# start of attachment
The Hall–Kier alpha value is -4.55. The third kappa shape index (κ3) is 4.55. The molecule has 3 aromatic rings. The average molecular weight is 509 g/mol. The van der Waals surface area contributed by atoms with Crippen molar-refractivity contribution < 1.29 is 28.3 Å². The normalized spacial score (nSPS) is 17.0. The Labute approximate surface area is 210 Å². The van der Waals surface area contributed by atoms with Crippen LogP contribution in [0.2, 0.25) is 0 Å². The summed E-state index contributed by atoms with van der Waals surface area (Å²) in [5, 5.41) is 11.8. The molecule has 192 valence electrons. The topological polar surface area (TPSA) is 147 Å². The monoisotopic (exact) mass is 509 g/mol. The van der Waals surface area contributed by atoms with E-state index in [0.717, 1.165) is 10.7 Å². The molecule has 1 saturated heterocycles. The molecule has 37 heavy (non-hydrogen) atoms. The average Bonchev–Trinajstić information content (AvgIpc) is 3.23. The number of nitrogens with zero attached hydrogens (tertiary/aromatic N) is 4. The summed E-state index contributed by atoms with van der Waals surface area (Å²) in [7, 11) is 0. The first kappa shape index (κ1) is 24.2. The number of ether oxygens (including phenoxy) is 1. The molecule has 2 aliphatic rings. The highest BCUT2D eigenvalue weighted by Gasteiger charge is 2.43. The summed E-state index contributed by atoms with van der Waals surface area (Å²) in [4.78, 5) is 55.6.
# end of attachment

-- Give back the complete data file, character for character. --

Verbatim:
The Hall–Kier alpha value is -4.55. The third kappa shape index (κ3) is 4.55. The molecule has 3 aromatic rings. The average molecular weight is 509 g/mol. The van der Waals surface area contributed by atoms with Crippen molar-refractivity contribution < 1.29 is 28.3 Å². The normalized spacial score (nSPS) is 17.0. The Labute approximate surface area is 210 Å². The van der Waals surface area contributed by atoms with Crippen LogP contribution in [0.2, 0.25) is 0 Å². The summed E-state index contributed by atoms with van der Waals surface area (Å²) in [5, 5.41) is 11.8. The molecule has 192 valence electrons. The topological polar surface area (TPSA) is 147 Å². The monoisotopic (exact) mass is 509 g/mol. The van der Waals surface area contributed by atoms with E-state index in [0.717, 1.165) is 10.7 Å². The molecule has 1 saturated heterocycles. The molecule has 37 heavy (non-hydrogen) atoms. The average Bonchev–Trinajstić information content (AvgIpc) is 3.23. The number of nitrogens with zero attached hydrogens (tertiary/aromatic N) is 4. The summed E-state index contributed by atoms with van der Waals surface area (Å²) in [7, 11) is 0. The first kappa shape index (κ1) is 24.2. The number of ether oxygens (including phenoxy) is 1. The molecule has 2 aliphatic rings. The highest BCUT2D eigenvalue weighted by Gasteiger charge is 2.43. The summed E-state index contributed by atoms with van der Waals surface area (Å²) in [4.78, 5) is 55.6.